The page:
We Come with This Place is a remarkable book - as rich, varied and surprising as the vast landscape in which it is set. Debra Dank has created an extraordinary mosaic of vivid episodes that move about in time and place to tell an unforgettable story of country and people.
There is great pain in these pages, and anger at injustice, but also great love - in marriage and in family, and for the land. Dank faces head-on the ingrained racism, born of brutal practice and harsh legislation, that lies always under the skin of Australia, the racism that calls a little Aboriginal girl names, and beats and rapes and disenfranchises the generations before hers. She describes sudden terrible violence, between races and sometimes at home. But overwhelmingly this is a book about strong, beloved parents and grandparents, guiding and teaching their children and grandchildren about what country means, about joyful gatherings and the pleasures of eating food provided by the place that nourishes them, both spiritually and physically.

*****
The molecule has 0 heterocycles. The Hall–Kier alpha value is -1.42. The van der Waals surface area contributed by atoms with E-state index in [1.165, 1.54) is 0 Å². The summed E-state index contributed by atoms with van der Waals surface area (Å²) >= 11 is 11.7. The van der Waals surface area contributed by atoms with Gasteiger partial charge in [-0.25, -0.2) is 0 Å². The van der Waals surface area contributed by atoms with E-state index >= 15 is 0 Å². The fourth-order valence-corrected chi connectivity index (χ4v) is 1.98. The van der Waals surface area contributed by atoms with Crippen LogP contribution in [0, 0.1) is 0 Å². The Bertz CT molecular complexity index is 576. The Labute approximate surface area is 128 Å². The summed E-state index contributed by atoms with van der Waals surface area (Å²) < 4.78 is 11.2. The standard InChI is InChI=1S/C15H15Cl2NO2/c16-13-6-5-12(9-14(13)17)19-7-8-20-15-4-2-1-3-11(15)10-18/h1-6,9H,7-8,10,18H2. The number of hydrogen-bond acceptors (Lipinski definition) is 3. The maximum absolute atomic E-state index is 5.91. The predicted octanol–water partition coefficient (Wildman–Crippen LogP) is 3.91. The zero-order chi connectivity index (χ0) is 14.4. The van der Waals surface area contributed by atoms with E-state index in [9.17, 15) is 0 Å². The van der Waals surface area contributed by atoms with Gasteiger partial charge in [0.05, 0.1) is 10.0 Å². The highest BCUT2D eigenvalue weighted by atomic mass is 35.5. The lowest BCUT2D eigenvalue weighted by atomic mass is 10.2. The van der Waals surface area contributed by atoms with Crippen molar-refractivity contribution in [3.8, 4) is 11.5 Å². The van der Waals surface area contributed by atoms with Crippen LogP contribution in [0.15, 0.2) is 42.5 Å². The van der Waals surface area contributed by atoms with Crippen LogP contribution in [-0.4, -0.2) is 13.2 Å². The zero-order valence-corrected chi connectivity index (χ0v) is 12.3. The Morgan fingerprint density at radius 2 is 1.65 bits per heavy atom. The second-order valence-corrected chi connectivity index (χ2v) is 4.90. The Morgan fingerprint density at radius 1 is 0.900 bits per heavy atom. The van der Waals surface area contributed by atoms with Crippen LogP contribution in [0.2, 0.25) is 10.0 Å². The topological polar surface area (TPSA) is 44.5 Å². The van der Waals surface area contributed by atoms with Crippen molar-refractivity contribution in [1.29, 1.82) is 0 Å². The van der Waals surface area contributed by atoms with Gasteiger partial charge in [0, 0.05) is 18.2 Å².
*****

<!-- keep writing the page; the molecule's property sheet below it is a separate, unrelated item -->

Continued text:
Dank calibrates human emotions with honesty and insight, and there is plenty of dry, down-to-earth humour. You can feel and smell and see the puffs of dust under moving feet, the ever-present burning heat, the bright exuberance of a night-time campfires, the emerald flash of a flock of budgerigars, the journeying wind, the harshness of a station shanty, the welcome scent of fresh water.
We Come with This Place is deeply personal, a profound tribute to family and the Gudanji Country to which Debra Dank belongs, but it is much more than that. Here is Australia as it has been for countless generations, land and people in effortless balance, and Australia as it became, but also Australia as it could and should be.